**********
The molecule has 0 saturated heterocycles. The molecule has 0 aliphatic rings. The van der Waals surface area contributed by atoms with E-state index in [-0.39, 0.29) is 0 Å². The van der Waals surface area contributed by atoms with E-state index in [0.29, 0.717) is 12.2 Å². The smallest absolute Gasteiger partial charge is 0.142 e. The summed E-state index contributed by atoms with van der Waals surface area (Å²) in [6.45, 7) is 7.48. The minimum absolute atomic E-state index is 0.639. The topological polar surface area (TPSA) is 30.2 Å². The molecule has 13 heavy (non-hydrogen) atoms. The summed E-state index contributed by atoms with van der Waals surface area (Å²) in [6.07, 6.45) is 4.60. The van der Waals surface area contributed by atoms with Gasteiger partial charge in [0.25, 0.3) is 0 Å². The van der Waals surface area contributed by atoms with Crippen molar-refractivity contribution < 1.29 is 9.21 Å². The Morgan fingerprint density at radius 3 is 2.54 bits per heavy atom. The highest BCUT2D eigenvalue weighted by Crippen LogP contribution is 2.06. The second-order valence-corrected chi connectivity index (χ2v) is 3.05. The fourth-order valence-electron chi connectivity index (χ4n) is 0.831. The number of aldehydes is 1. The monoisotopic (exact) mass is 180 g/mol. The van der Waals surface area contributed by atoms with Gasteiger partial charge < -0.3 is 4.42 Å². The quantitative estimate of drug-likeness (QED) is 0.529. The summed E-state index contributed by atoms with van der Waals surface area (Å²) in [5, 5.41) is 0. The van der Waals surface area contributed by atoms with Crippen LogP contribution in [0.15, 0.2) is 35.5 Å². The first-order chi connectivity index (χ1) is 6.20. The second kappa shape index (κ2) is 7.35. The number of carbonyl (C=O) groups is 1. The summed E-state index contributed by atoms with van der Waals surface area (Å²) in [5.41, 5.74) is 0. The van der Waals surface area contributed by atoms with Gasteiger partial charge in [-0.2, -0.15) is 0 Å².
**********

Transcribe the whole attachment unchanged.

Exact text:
The molecule has 0 saturated heterocycles. The molecule has 0 aliphatic rings. The van der Waals surface area contributed by atoms with E-state index in [-0.39, 0.29) is 0 Å². The van der Waals surface area contributed by atoms with E-state index in [0.29, 0.717) is 12.2 Å². The smallest absolute Gasteiger partial charge is 0.142 e. The summed E-state index contributed by atoms with van der Waals surface area (Å²) in [6.45, 7) is 7.48. The minimum absolute atomic E-state index is 0.639. The topological polar surface area (TPSA) is 30.2 Å². The molecule has 13 heavy (non-hydrogen) atoms. The summed E-state index contributed by atoms with van der Waals surface area (Å²) in [6.07, 6.45) is 4.60. The van der Waals surface area contributed by atoms with Gasteiger partial charge in [0.25, 0.3) is 0 Å². The van der Waals surface area contributed by atoms with Crippen molar-refractivity contribution < 1.29 is 9.21 Å². The Morgan fingerprint density at radius 3 is 2.54 bits per heavy atom. The highest BCUT2D eigenvalue weighted by Crippen LogP contribution is 2.06. The second-order valence-corrected chi connectivity index (χ2v) is 3.05. The fourth-order valence-electron chi connectivity index (χ4n) is 0.831. The number of aldehydes is 1. The monoisotopic (exact) mass is 180 g/mol. The van der Waals surface area contributed by atoms with Gasteiger partial charge < -0.3 is 4.42 Å². The quantitative estimate of drug-likeness (QED) is 0.529. The summed E-state index contributed by atoms with van der Waals surface area (Å²) in [5, 5.41) is 0. The van der Waals surface area contributed by atoms with Crippen LogP contribution in [0.15, 0.2) is 35.5 Å². The first-order chi connectivity index (χ1) is 6.20. The second kappa shape index (κ2) is 7.35. The number of carbonyl (C=O) groups is 1. The summed E-state index contributed by atoms with van der Waals surface area (Å²) in [5.41, 5.74) is 0. The van der Waals surface area contributed by atoms with Gasteiger partial charge in [-0.2, -0.15) is 0 Å².